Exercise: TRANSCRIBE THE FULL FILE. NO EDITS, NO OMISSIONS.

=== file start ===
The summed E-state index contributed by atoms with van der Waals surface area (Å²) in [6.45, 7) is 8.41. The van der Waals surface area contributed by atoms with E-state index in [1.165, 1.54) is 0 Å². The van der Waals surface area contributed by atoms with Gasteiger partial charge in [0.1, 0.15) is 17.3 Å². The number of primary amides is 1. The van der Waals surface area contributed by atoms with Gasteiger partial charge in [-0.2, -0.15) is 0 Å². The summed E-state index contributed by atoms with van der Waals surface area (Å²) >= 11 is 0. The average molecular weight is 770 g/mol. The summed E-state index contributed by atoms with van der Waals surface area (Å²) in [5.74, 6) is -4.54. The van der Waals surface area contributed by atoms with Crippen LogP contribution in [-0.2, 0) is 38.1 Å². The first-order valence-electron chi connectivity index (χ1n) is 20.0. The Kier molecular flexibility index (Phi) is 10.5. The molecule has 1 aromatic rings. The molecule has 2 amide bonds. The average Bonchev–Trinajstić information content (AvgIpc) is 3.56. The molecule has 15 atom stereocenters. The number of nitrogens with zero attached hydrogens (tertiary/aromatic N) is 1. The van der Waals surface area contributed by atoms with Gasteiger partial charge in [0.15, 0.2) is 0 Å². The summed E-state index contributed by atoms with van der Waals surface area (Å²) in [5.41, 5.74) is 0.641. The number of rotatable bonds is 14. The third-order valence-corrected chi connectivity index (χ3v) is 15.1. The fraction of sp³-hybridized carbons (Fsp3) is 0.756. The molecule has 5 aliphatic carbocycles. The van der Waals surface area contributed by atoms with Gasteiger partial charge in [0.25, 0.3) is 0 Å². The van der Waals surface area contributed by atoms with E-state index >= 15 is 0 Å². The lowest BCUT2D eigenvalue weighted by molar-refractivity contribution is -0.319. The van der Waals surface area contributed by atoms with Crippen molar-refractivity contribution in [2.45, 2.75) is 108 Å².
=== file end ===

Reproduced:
The summed E-state index contributed by atoms with van der Waals surface area (Å²) in [6.45, 7) is 8.41. The van der Waals surface area contributed by atoms with E-state index in [1.165, 1.54) is 0 Å². The van der Waals surface area contributed by atoms with Gasteiger partial charge in [0.1, 0.15) is 17.3 Å². The number of primary amides is 1. The van der Waals surface area contributed by atoms with Gasteiger partial charge in [-0.2, -0.15) is 0 Å². The summed E-state index contributed by atoms with van der Waals surface area (Å²) >= 11 is 0. The average molecular weight is 770 g/mol. The summed E-state index contributed by atoms with van der Waals surface area (Å²) in [5.74, 6) is -4.54. The van der Waals surface area contributed by atoms with Crippen LogP contribution in [-0.2, 0) is 38.1 Å². The first-order valence-electron chi connectivity index (χ1n) is 20.0. The Kier molecular flexibility index (Phi) is 10.5. The molecule has 1 aromatic rings. The molecule has 2 amide bonds. The average Bonchev–Trinajstić information content (AvgIpc) is 3.56. The molecule has 15 atom stereocenters. The number of nitrogens with zero attached hydrogens (tertiary/aromatic N) is 1. The van der Waals surface area contributed by atoms with Gasteiger partial charge in [0.15, 0.2) is 0 Å². The summed E-state index contributed by atoms with van der Waals surface area (Å²) in [5.41, 5.74) is 0.641. The number of rotatable bonds is 14. The third-order valence-corrected chi connectivity index (χ3v) is 15.1. The fraction of sp³-hybridized carbons (Fsp3) is 0.756. The molecule has 5 aliphatic carbocycles. The van der Waals surface area contributed by atoms with Gasteiger partial charge in [0.25, 0.3) is 0 Å². The van der Waals surface area contributed by atoms with E-state index >= 15 is 0 Å². The lowest BCUT2D eigenvalue weighted by molar-refractivity contribution is -0.319. The van der Waals surface area contributed by atoms with Crippen molar-refractivity contribution in [2.45, 2.75) is 108 Å².